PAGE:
OpenClipart-Vectors (

June 25, 2019; New York Times

The New York Times reported yesterday that the NRA has announced the end of live production at NRATV and the severance of ties more generally with advertising agency Ackerman McQueen, which employed all the outlet’s on-air personalities.

“Many members expressed concern about the messaging on NRATV becoming too far removed from our core mission: defending the Second Amendment,” wrote CEO Wayne LaPierre in a missive to members due to be sent out today. “So, after careful consideration, I am announcing that starting today, we are undergoing a significant change in our communications strategy. We are no longer airing ‘live TV’ programming.”

Specifically, the site was mixing a number of right-wing talking points into its content. Of course, there’s also the fact that web traffic to the site was less than impressive, with 49,000 unique visitors in January.

Ackerman McQueen, which the NRA had been paying up to $40 million a year for a variety of services, returned fire, saying they were “not surprised that the NRA is unwilling to honor its agreement to end our contract and our long-standing relationship in an orderly and amicable manner.”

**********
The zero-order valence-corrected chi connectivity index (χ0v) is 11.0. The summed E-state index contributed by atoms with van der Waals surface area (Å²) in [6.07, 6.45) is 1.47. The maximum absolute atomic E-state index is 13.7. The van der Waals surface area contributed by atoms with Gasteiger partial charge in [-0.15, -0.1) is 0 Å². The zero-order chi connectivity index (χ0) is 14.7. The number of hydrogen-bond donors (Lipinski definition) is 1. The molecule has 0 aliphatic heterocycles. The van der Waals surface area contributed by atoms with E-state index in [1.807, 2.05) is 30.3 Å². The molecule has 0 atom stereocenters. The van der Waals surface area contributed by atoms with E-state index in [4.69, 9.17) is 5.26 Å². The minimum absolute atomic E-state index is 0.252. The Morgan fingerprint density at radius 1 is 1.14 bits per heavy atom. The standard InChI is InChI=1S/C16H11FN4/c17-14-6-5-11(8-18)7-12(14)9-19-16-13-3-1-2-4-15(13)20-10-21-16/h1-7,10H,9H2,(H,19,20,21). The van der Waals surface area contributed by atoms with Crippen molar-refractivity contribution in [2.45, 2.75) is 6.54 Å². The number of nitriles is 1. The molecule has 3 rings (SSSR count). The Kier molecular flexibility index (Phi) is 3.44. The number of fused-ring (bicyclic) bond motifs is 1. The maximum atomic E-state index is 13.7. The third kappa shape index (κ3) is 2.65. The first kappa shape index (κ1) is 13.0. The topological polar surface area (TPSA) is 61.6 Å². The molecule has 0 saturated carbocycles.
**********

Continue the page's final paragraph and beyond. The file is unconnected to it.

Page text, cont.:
The company added, “When given the opportunity to do the right thing, the NRA once again has taken action that we believe is intended to harm our company even at the expense of the NRA itself.”

Ackerman McQueen says it “will continue to fight against the NRA’s repeated violations of its agreement with our company with every legal remedy available to us.”

Meanwhile, The Trace is alive and well and hiring a new investigative reporter “to cover the gun lobby and other institutions and people that influence the gun violence debate in America.” According to the ad:

The ideal candidate has proven adept at cultivating sources on a high-profile beat and has a compulsion to regularly file public records requests. It may seem obvious, but we are looking for a reporter who has the tenacity to land big, gripping stories that drive change.

We offer our writers the time and space to dig deep, and the coaching and resources they need along the way. Our partnership model means that Trace reporters get to collaborate with and publish in outlets like the New Yorker, Politico, BuzzFeed, Slate, and the Atlantic.

—Ruth McCambridge